By George Fassett, Jr.

While Zoom, Teams, and WebEx fill some void in our ability to be around our co-workers when we aren’t really around our co-workers, being pent up at home has taken a toll, and the virtual water cooler chatter has finally turned to coming back to the office. This transitional time coincides with Mental Health Awareness Month, and as we begin to venture out and interact with friends, co-workers, and clients, leaders must make time to do it at a pace that suits the needs and culture of your company.

Re-entry into the office is starting to become a real thing.  While many large organizations are not being too hasty to enter the office environment again, many small and medium-sized businesses are moving not just from a hybrid environment but back to business as usual.  The states that have re-opened more than 50% (which is most) are at least in a hybrid environment for many. Those at 100% in the SMB world are asking people to be back on premises all the time or plan on being back to work all the time by summer end.

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What are you doing for your business?

Have you set up hybrid schedules yet?

What does that look like?  Are you preparing to move your office back to 100%?

School is almost out, summer is here, lets get back to the office 100% when school starts again?

Do your employees really want to work back in an office again? 

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In my last blog,  I explored this new frontier of broken management and constantly connected teams, and now I ask, is the output truly as good and high quality it used to be?  You may think so, but your clients may not.  Your employees may have changed their standards, hampered by a lack of access to quality work time, technology while working from home, or true in-office collaboration with coworkers and direct access to company thought leaders. These changes have to be addressed when you start building your re-opening strategy. Your clients are also re-opening, so “What is your plan?” Your employees may need to get back in the office more than you or more than they even know or realize.  Your clients might need it too. Don’t just decide from a top-level view; ask your employees, clients, and peers to see what is working and the pace of the rollout.

Airlines are saying that there is a pent-up demand for air travel who have been largely cooped up in their homes for the last year (Bloomberg, March 26).  Business travel is increasing as well, which is a reflection that clients want to see you back in their offices at the very least. While vacationers are essential, business travelers account for 12% of the passenger base but 75% of the airline’s profits.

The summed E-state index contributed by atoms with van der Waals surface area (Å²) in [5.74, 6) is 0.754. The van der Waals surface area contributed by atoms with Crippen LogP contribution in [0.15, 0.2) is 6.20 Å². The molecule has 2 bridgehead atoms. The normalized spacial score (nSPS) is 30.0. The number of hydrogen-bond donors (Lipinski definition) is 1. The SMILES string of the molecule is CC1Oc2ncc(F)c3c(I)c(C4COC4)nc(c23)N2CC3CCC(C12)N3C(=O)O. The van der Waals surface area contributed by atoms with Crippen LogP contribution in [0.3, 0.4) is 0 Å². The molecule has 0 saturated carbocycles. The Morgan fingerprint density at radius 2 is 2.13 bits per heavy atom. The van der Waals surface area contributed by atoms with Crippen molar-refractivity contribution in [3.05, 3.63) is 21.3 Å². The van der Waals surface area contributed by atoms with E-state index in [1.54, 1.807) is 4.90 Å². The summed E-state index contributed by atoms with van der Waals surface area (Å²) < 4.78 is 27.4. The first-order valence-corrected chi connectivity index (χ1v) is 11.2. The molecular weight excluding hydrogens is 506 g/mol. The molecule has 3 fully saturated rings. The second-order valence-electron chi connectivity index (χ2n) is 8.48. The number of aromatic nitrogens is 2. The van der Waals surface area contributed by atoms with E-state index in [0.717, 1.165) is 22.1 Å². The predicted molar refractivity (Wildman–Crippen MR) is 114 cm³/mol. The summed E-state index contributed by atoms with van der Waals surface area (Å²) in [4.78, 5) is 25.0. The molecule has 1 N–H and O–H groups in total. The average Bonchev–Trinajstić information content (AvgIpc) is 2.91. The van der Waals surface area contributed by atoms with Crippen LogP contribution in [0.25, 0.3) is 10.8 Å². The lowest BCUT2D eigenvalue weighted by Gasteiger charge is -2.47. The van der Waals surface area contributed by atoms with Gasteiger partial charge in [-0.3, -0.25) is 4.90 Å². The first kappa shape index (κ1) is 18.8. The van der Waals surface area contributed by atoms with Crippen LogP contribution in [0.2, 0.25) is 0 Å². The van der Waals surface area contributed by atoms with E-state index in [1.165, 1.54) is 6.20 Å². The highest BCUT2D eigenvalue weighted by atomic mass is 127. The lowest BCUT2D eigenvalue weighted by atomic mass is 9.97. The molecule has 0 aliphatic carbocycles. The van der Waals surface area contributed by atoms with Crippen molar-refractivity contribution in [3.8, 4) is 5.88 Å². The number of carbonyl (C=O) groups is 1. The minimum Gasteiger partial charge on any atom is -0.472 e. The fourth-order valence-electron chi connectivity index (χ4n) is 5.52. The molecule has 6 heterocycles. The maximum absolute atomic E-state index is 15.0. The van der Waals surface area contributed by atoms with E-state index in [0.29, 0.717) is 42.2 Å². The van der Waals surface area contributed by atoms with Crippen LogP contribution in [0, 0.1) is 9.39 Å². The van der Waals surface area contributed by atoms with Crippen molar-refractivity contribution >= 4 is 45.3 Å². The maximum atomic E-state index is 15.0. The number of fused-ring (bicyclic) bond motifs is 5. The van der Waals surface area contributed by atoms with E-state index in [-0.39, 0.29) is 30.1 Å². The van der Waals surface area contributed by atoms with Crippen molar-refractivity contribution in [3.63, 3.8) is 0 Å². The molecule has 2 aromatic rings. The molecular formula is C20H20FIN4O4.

(Trident Development Corp. – travel software firm). 

Many team members enjoyed breaking up the cycle of office life with travel, in-person client interactions, off-site conferences, and general flexibility in how they separated their work and home life. Like anything at first, working from home was a welcome change, but many are ready to return to work and a semblance of normal. Working from home has its perks, but home is happening while we are working.  People want you as the corporate leader to force breaking the cycle.  It is interrupting the quality of the deliverable, being organized to include the appearance of being organized, timeliness, and functionality when children, dogs, doorbells disrupting both, spouses also working, wearing clothes vs. pajamas, and the distraction of the next binge-worthy streaming episode on a TV nearby.

Equally, the late nights because boundaries are now crossed from home and work.  The non-stop screen-time is leaving little time to actually build the deliverable, or only being able to get that done late at night once you have some peace and quiet. In contrast, you may be able to handle this because you are the owner, the team leader, the CEO because you have done it before and are in it to win it. The challenge is on the others that struggle without saying anything. Those are the employees you want to think of when determining your next steps. Employee retention is ensured when leaders protect company culture and build real tools for employees to rely on for their mental health. More importantly, offering a space where employees can discuss their workload challenges with others and to say “I need help” without jeopardizing their place in the company is essential.

Being a leader includes knowing your team and where they struggle even when they are covering for themselves or being coy about playing along with the team.  Take the time to have honest discussions with them individually.

Their success is your success.

Let’s make a plan. 

While Zoom, Teams, and WebEx fill some void in our ability to be around our co-workers when we aren’t really around our co-workers, being pent up at home has taken a toll, and the virtual water cooler chatter has finally turned to coming back to the office. This transitional time coincides with Mental Health Awareness Month, and as we begin to venture out and interact with friends, co-workers, and clients, leaders must make time to do it at a pace that suits the needs and culture of your company.

Re-entry into the office is starting to become a real thing.  While many large organizations are not being too hasty to enter the office environment again, many small and medium-sized businesses are moving not just from a hybrid environment but back to business as usual.  The states that have re-opened more than 50% (which is most) are at least in a hybrid environment for many. Those at 100% in the SMB world are asking people to be back on premises all the time or plan on being back to work all the time by summer end.